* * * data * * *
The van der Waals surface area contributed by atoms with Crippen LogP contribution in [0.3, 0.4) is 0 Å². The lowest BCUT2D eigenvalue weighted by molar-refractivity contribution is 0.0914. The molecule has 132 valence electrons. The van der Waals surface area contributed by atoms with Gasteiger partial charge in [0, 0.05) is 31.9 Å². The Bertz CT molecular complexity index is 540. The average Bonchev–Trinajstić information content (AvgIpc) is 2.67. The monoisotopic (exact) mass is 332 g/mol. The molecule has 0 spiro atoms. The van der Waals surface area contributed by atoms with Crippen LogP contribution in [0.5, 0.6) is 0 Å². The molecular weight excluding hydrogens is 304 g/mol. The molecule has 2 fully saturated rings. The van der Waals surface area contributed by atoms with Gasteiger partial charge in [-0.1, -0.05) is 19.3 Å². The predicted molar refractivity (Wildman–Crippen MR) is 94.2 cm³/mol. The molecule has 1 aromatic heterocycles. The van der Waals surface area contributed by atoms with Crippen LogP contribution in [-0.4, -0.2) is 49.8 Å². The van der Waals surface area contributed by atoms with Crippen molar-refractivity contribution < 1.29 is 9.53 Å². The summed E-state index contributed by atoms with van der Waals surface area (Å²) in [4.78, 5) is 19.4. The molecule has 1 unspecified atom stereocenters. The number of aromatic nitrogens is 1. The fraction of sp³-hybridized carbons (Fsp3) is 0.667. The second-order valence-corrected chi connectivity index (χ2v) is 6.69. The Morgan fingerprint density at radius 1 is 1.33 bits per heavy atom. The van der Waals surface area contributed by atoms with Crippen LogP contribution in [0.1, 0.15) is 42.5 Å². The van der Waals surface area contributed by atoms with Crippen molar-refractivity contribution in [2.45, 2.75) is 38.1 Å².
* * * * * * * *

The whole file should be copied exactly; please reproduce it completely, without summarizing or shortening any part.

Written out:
The van der Waals surface area contributed by atoms with Crippen LogP contribution in [0.3, 0.4) is 0 Å². The lowest BCUT2D eigenvalue weighted by molar-refractivity contribution is 0.0914. The molecule has 132 valence electrons. The van der Waals surface area contributed by atoms with Gasteiger partial charge in [0, 0.05) is 31.9 Å². The Bertz CT molecular complexity index is 540. The average Bonchev–Trinajstić information content (AvgIpc) is 2.67. The monoisotopic (exact) mass is 332 g/mol. The molecule has 0 spiro atoms. The van der Waals surface area contributed by atoms with Crippen LogP contribution in [0.5, 0.6) is 0 Å². The molecular weight excluding hydrogens is 304 g/mol. The molecule has 2 fully saturated rings. The van der Waals surface area contributed by atoms with Gasteiger partial charge in [-0.1, -0.05) is 19.3 Å². The predicted molar refractivity (Wildman–Crippen MR) is 94.2 cm³/mol. The molecule has 1 aromatic heterocycles. The van der Waals surface area contributed by atoms with Crippen LogP contribution in [-0.4, -0.2) is 49.8 Å². The van der Waals surface area contributed by atoms with Crippen molar-refractivity contribution < 1.29 is 9.53 Å². The summed E-state index contributed by atoms with van der Waals surface area (Å²) in [4.78, 5) is 19.4. The molecule has 1 unspecified atom stereocenters. The number of aromatic nitrogens is 1. The fraction of sp³-hybridized carbons (Fsp3) is 0.667. The second-order valence-corrected chi connectivity index (χ2v) is 6.69. The Morgan fingerprint density at radius 1 is 1.33 bits per heavy atom. The van der Waals surface area contributed by atoms with Crippen LogP contribution in [0.1, 0.15) is 42.5 Å². The van der Waals surface area contributed by atoms with Crippen molar-refractivity contribution in [2.45, 2.75) is 38.1 Å².